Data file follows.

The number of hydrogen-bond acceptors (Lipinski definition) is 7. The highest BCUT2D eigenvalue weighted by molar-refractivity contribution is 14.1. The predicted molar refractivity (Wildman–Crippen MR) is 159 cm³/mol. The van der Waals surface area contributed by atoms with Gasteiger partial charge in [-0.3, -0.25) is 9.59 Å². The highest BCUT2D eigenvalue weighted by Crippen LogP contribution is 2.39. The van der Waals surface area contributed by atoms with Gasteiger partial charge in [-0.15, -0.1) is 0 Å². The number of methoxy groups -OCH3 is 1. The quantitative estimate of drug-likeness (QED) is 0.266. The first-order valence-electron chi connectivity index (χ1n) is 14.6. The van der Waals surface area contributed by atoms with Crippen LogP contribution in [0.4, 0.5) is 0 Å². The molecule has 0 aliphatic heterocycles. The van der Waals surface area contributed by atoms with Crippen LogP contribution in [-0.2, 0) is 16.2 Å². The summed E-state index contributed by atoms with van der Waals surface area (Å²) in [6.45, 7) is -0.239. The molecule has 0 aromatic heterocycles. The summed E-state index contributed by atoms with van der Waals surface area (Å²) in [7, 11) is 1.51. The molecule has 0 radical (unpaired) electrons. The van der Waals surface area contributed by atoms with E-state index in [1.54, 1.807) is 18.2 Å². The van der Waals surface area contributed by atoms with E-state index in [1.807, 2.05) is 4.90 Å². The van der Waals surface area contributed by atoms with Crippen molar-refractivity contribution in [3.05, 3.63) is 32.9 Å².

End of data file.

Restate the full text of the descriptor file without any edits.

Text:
The number of hydrogen-bond acceptors (Lipinski definition) is 7. The highest BCUT2D eigenvalue weighted by molar-refractivity contribution is 14.1. The predicted molar refractivity (Wildman–Crippen MR) is 159 cm³/mol. The van der Waals surface area contributed by atoms with Gasteiger partial charge in [-0.3, -0.25) is 9.59 Å². The highest BCUT2D eigenvalue weighted by Crippen LogP contribution is 2.39. The van der Waals surface area contributed by atoms with Gasteiger partial charge in [-0.15, -0.1) is 0 Å². The number of methoxy groups -OCH3 is 1. The quantitative estimate of drug-likeness (QED) is 0.266. The first-order valence-electron chi connectivity index (χ1n) is 14.6. The van der Waals surface area contributed by atoms with Crippen LogP contribution in [0.4, 0.5) is 0 Å². The molecule has 0 aliphatic heterocycles. The van der Waals surface area contributed by atoms with Crippen LogP contribution in [-0.2, 0) is 16.2 Å². The summed E-state index contributed by atoms with van der Waals surface area (Å²) in [6.45, 7) is -0.239. The molecule has 0 aromatic heterocycles. The summed E-state index contributed by atoms with van der Waals surface area (Å²) in [7, 11) is 1.51. The molecule has 0 radical (unpaired) electrons. The van der Waals surface area contributed by atoms with E-state index in [1.54, 1.807) is 18.2 Å². The van der Waals surface area contributed by atoms with E-state index in [1.807, 2.05) is 4.90 Å². The van der Waals surface area contributed by atoms with Crippen molar-refractivity contribution in [3.05, 3.63) is 32.9 Å².